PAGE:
The EU thus initiated a series of measures aiming to confine refugees in countries outside or on the periphery of the EU. The EU-Turkey statement and “hotspot approach” epitomize this policy. At the same time, the European Commission proposed a reform package centred on three ideas: fighting secondary movements, reinforcing the above mentioned externalisation measures, and introducing a new solidarity mechanism centred on the physical relocation of protection seekers among the EU Member States (EUMS).

Fast-forward to the summer of 2018, and we are again in the midst of a “crisis.” The reform of the CEAS is stalled over the apparently unbridgeable rift between those EUMS requesting more solidarity and those EUMS wanting none of it. Meanwhile, with Mediterranean crossings reduced to pre-2015 levels, EUMS governments are maintaining, introducing or announcing unilateral measures to “stem” imaginary but electorally lucrative migration flows.

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by Niovi Vavoula, Lecturer at Queen Mary, University of London

On 14 March 2018, the Commission adopted a proposal on the reform of the Visa Code and just three months later, on 22 June 2018, the Council reached its general approach. This contribution aims at providing a concise analysis of the proposed rules whilst taking stock of the current state of play, with emphasis on the legal implications of the intertwining between visa and return policies.

  1. Background

The Visa Code sets out harmonised procedures and conditions for processing Schengen visa applications and in particular issuing visas to nationals originating from ‘blacklisted’ countries. The Code has been amended on numerous occasions. Nevertheless, a comprehensive reform of its rules remains elusive.

Following an evaluation of the Visa Code, in 2014, the Commission attempted to amend the rules in order to enhance facilitations and contribute to tourism, trade, and employment. Interestingly, when in 2001 the first ‘blacklist’ was drafted, such economic interests were not included among the criteria for ‘blacklisting’, which at that time involved risk of irregular immigration, risk of criminality and external relations. Progressively, the promotion of tourism and foreign trade were added to the equation, calling for a more liberal approach. It is in this context of balancing between the openness of the EU, security concerns and the maintenance of foreign relations that the proposal was tabled.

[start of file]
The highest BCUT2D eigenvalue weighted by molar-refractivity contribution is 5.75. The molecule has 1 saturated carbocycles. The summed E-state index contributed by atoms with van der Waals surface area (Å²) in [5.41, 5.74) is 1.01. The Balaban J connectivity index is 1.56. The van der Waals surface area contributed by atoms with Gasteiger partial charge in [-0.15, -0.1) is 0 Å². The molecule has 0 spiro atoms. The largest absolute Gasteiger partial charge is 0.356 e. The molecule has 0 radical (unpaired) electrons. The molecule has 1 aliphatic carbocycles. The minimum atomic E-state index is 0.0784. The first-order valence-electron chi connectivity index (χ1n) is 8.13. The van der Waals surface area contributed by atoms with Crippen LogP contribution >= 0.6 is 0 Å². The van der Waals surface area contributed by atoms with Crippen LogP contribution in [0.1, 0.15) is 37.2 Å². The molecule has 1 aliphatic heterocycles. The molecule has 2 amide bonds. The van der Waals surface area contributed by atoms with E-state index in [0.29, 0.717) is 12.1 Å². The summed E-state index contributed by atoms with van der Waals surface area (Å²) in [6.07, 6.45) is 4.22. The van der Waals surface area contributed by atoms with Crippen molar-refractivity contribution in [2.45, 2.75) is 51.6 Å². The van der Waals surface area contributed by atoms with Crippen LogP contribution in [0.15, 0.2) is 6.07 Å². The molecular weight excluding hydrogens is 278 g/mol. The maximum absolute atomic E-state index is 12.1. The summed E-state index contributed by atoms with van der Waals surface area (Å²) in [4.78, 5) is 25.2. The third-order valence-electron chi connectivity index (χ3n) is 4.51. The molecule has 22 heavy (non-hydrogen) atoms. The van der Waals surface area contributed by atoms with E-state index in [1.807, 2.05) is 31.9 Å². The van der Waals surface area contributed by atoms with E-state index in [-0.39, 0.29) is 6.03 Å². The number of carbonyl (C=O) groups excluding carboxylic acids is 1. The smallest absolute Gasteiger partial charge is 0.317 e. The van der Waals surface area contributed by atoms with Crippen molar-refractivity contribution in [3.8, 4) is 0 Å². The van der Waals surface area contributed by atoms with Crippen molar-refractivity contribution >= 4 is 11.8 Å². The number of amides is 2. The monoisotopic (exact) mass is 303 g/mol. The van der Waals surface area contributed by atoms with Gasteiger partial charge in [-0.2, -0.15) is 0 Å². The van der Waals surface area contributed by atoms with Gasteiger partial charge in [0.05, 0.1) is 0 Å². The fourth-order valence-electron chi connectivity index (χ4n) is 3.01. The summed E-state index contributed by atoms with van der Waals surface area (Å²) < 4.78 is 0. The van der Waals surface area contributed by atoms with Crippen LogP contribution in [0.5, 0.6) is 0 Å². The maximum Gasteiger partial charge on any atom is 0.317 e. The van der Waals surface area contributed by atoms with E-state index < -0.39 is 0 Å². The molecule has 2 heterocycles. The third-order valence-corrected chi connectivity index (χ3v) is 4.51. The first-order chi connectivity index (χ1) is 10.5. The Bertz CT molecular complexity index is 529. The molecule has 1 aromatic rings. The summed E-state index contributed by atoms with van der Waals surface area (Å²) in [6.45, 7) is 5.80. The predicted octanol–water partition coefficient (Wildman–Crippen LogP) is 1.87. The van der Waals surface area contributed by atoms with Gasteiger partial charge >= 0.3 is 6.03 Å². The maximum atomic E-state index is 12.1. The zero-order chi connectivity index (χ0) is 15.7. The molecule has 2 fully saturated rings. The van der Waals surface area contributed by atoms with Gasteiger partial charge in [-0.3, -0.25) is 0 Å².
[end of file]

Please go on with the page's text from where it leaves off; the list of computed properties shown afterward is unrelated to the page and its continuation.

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by Maja Janmyr, Professor, Faculty of Law, University of Oslo

On 24th and 25th April, the European Union and the United Nations co-chaired the Second Brussels Conference, where a total of $4.4 billion was pledged in humanitarian support to Syria and neighboring refugee-hosting countries. While these funding commitments were nearly $5 billion short of what is needed to fund the humanitarian response, conditions on the ground demonstrate how far more than humanitarian aid is needed for any real and positive change to happen in the lives of Syrian refugees.

In Lebanon, a country with the highest per capita number of refugees in the world, the situation can be seen as particularly dire. At the Brussels conference, Lebanon made important commitments to refugee rights, but at home, political debates are raging surrounding the mass return of the same persons. But who is designated as a refugee in the first place? And who is really targeted for return? Research shows how these questions are far more complex than they may seem at first glance.